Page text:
This year the initiative will propose $300 million of funds to be administered by the California Housing Finance Agency (CHFA) subject to legislative budget oversight. CHFA would provide deep down payment assistance and financing for accessory dwelling units (ADUs) or infill (“in-law”) units. A CDFI, experienced in public/private loan fund administration, would provide revolving lines of credit for small builders that will provide capital to build more homeownership opportunities and jobs. The CDFI would also act as a repository for capital from financial institutions as they join in partnership with the Homeownership Stimulus Program.
The Project would create three loan funds and other benefits:
1. Down payment assistance
Often even two income families able to pay a monthly mortgage cannot raise the down payment. Qualified buyers would be eligible for 40% of a mortgage down payment to max out at $50,000. To encourage new infill housing investment and discourage gentrification, buyers seeking home loans for infill housing in communities they (parents or children) already live, qualify for 60% down payment assistance.
2. New Neighbor Program: Second Units Built in Single Family Homes:
Single-family second units offer opportunities for existing neighborhoods to increase housing, household income and while using existing public infrastructure. Pew Research shows second units provide multi-generational housing and housing for minority families. All units built will have GHG compliant green building standards, including solar energy and water conversation appliances and landscaping.
3. Jobs/Small Business Development
A major obstacle facing small developers is limited access to financial capital; they are often shutout by traditional lenders. A revolving loan fund will provide capital to qualified local businesses to build housing.
4. Transportation and Transit Relief
High housing costs have forced working income families further and further away from employment, resulting in longer commutes, traffic congestion and poor transit. Transportation policies and politics have resulted in decades of studies and litigation delays, increasing costs and reducing vital transportation improvements and expanded, connected transit. Common sense reform must move forward.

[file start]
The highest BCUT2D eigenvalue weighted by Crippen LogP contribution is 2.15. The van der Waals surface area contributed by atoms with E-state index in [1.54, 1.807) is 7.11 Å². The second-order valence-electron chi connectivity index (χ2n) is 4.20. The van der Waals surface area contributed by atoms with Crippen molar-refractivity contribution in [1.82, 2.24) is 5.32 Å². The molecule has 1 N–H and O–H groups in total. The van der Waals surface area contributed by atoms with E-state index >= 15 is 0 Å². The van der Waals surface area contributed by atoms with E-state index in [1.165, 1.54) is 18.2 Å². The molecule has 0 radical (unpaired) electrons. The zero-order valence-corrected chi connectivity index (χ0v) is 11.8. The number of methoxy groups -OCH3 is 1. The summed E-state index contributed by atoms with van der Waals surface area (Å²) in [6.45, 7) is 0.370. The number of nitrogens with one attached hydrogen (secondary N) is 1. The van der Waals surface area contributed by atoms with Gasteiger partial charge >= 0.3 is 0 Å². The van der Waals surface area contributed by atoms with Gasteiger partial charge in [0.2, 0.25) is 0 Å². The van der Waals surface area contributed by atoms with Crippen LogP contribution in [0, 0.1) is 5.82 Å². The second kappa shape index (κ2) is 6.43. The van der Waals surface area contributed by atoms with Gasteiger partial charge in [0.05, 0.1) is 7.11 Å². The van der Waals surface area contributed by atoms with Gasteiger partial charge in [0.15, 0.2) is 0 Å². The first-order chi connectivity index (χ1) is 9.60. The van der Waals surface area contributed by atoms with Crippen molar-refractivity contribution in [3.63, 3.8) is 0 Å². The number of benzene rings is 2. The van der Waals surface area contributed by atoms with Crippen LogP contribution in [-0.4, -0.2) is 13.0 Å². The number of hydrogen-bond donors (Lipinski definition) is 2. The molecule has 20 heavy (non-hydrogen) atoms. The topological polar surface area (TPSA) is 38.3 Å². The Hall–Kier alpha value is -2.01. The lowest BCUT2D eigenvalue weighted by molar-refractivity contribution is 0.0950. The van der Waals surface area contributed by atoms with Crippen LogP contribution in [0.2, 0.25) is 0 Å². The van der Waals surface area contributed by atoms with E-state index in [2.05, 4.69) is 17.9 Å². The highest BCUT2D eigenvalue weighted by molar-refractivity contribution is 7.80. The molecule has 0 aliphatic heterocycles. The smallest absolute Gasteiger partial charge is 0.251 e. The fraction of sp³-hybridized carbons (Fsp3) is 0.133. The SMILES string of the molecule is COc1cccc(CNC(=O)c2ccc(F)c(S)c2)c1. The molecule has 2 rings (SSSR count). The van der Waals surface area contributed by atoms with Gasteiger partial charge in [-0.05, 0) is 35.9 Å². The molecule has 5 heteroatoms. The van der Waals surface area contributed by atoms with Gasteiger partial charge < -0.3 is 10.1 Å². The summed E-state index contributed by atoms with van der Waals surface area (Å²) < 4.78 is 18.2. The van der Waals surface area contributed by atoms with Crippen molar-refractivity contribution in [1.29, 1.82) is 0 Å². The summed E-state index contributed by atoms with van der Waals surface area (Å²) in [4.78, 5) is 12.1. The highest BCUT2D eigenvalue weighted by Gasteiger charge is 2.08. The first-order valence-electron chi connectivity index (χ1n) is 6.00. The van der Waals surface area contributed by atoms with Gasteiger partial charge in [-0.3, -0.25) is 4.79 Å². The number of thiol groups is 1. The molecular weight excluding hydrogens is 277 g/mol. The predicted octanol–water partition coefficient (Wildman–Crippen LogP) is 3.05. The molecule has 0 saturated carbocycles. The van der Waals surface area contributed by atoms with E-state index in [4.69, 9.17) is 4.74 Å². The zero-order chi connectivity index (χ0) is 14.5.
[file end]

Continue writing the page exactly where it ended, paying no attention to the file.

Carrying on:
5. Helps Business
California’s larger employers naturally have a vested interest in workforce housing for its employees. Families that have decent housing and/or own their own home are proven to be healthier than most renters and the availability of homes close to work for employees enhance their value as it increases tenure and productivity. From an environmental perspective, smaller commutes increase the use of public transportation and lessen commute times and mileage, which helps lower associated carbon emissions. Shorter commutes allow employees to spend more time with their children and family pursuits increasing morale.
- Launch a series of mini-conferences throughout the state beginning in Oakland with San Diego, Fresno, Sacramento, San Jose and Los Angeles.
- Outreach to minority community leaders and advocates for support
- Research, develop and print promotional materials that highlight the impact home building on the economy and closing the wealth gap
- Organize strategic partnerships – mortgage industry, labor, developers, real estate industry
- Develop multimedia/social media tools to introduce and educate the community on the importance of housing and housing development to the economy
- Community outreach and education on the benefits of homeownership and economic impact of housing investment
- Modify policy goals of public institutions (housing agencies) towards homeownership
- Promote the notion that government leadership and intervention is important in the appropriate situations
- Financial institutions will increase their market share and profits while at the same time promote their public image that they are good corporate citizens.
- Real estate related industries - real estate brokerages, mortgage banks, title companies, etc. will benefit from related transaction fees and services.
- Construction industry - Construction jobs generated according to National Association of Home Builders’ estimate the one year impact of building 100 single family homes in a typical state would generate $30.4 million in income for residents, $6.1 million in taxes, and 419 jobs.
- Opportunity for new homebuyers to build home equity and begin to narrow wealth gap
- Small business creation from home equity
Social Benefits of Homeownership
- Higher college attendance rates for children raised in a home the family owns
- Lower rates of incarceration
- Step towards racial equity and building inter-racial trust
- Better communities with more engaged citizens
- Strengthens democracy